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NZCA Lines Infinite Summer Memphis Industries

January doesn’t seem, by any stretch of the imagination, like a shrewd time to release a record that’s a) called Infinite Summer and b) actually sounds like one. Perhaps it’s best to consider this a very early pitch for the season’s indispensible synth pop album instead, then. Londoner Michael Lovett has expanded the line-up of NZCA Lines – previously his solo project – to add ex-Ash guitarist Charlotte Hatherley as well as that of Sarah Jones, who has plenty of previous experience in the electronic top flight with Hot Chip and New Young Pony Club.

In essence, though, the core of what Lovett’s trying to do with NZCA Lines hasn’t changed. Like his self-titled record before it, Infinite Summer displays clear cinematic ambition, opening with sampled French dialogue on Approach and going on to set the scene with the sprawling Persephone Dreams. Woozy, spiraling synth backdrops are the order of the day, and Lovett’s tentative, unobtrusive vocals nip along nicely, reminiscent of Hot Chip’s Alexis Taylor or Metronomy’s Joe Mount – Lovett’s spent the time between his last record and this one as a touring member of the latter band.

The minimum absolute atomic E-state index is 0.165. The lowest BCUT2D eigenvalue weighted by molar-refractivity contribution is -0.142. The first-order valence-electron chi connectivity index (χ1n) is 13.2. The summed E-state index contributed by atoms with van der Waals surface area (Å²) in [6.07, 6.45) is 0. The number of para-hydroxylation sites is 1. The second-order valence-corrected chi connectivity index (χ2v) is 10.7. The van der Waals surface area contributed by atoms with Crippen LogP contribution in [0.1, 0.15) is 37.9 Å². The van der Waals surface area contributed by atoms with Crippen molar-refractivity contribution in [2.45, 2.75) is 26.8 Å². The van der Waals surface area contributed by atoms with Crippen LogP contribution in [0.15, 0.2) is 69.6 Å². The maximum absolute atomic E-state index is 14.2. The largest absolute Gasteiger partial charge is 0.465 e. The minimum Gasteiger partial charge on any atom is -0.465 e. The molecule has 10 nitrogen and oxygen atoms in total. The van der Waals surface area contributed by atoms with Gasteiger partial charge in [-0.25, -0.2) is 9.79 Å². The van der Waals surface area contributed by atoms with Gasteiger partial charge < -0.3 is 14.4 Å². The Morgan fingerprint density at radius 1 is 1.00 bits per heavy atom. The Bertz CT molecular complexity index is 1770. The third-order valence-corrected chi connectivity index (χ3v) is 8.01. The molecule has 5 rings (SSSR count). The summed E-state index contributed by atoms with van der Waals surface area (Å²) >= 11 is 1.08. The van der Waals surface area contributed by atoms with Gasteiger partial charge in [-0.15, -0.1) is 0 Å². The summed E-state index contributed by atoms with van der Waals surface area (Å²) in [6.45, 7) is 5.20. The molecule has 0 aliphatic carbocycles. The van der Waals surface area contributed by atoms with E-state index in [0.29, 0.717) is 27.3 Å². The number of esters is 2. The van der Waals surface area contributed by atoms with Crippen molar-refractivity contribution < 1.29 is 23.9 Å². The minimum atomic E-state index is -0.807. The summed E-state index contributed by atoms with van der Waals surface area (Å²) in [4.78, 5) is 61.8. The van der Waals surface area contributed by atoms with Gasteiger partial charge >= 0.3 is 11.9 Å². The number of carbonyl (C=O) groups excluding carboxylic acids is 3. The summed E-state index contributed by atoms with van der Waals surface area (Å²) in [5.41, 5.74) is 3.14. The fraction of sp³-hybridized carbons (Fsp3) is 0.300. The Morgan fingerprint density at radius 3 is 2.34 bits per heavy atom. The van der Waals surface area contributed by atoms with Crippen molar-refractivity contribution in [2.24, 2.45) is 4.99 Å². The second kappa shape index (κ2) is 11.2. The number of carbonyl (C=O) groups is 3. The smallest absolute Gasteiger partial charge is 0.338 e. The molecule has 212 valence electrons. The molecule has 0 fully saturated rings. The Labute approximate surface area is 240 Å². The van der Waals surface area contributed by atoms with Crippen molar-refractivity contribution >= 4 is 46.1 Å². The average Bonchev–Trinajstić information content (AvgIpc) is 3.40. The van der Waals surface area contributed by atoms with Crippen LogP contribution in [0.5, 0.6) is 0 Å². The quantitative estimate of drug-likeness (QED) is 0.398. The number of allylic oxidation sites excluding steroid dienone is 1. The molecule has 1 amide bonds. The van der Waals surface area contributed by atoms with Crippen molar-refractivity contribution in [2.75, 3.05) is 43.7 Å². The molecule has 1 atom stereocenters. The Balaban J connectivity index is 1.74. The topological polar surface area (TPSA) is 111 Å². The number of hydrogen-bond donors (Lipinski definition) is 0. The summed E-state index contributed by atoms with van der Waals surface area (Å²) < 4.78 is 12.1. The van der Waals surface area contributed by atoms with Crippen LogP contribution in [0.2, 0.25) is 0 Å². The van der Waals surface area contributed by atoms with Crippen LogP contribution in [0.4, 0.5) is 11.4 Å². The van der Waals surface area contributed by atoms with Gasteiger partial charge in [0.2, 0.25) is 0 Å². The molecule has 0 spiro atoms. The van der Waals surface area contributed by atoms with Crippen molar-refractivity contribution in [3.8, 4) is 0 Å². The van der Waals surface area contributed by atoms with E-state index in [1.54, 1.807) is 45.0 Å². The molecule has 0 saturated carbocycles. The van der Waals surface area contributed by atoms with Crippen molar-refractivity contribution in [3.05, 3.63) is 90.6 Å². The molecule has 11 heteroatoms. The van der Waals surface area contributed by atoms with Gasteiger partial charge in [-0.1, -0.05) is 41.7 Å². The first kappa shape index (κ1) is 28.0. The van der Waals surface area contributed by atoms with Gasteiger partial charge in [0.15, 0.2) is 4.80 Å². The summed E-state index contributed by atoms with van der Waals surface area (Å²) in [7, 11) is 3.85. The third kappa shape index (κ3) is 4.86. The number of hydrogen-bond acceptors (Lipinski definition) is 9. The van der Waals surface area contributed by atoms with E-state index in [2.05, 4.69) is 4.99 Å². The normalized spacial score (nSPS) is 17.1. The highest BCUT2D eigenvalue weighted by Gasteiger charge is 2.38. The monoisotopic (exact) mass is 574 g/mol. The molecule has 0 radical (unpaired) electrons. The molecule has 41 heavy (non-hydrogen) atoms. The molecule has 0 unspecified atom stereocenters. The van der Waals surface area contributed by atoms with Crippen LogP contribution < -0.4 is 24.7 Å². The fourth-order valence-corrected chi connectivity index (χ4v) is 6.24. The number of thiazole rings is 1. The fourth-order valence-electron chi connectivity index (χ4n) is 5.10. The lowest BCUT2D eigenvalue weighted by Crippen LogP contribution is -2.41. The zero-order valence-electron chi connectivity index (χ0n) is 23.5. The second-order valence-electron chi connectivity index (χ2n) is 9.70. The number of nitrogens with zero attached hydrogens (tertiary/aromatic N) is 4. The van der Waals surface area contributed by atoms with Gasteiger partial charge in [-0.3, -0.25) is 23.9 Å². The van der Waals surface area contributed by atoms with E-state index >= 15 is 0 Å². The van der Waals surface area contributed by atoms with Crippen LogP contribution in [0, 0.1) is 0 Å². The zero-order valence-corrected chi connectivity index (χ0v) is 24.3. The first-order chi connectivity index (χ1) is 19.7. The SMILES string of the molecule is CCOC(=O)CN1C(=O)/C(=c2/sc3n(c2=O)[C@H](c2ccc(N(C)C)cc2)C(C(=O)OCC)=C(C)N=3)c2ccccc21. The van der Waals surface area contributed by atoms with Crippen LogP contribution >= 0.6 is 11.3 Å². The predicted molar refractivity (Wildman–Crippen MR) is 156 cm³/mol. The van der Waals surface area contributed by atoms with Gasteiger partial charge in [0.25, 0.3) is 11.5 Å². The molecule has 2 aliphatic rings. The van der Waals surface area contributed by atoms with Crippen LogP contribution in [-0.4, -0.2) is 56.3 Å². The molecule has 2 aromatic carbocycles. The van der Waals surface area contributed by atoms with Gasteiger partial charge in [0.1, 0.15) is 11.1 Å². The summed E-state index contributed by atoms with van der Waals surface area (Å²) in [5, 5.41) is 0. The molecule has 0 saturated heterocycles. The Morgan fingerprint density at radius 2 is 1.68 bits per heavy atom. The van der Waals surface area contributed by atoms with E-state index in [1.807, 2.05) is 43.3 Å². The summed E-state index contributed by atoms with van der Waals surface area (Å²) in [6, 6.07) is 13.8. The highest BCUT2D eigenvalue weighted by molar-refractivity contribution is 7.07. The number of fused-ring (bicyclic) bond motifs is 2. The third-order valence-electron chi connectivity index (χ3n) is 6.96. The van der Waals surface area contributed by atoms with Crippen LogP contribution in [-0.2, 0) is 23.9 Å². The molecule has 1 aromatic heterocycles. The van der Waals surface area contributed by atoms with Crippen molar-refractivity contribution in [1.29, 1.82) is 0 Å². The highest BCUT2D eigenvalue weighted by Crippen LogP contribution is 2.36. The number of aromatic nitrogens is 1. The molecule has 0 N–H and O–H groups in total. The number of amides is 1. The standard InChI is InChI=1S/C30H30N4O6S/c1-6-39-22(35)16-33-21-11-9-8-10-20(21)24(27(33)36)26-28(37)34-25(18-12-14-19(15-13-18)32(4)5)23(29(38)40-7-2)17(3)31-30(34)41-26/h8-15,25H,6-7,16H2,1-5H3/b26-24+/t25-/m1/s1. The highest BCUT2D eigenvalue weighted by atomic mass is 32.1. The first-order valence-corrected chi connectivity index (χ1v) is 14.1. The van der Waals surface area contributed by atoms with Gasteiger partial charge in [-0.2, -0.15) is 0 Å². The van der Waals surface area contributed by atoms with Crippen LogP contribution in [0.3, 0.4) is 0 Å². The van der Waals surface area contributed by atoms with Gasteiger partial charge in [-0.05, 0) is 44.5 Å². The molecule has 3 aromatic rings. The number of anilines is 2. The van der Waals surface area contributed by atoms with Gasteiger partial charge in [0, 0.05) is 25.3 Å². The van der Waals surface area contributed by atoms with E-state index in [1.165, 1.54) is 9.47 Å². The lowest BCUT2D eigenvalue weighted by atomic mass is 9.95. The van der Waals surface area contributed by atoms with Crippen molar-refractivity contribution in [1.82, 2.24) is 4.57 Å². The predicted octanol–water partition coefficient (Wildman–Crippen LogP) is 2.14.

Infinite Summer takes most of its cues from those types of electro pop groups, tinging their breezy melodies with the swollen reverb of chillwave here and the sunny hooks of the likes of Blood Orange there. As much as Lovett isn’t reinventing the wheel here, his ability to dip between the sweeping theatrics of How Long Does It Take and the moodier, more introspective cuts like Dark Horizon helps set him apart in a crowded musical niche, even if the convoluted narrative and concept threaten to collapse under their own weight at points. When the summer’s long evenings finally swing around, this LP will demand a revisit.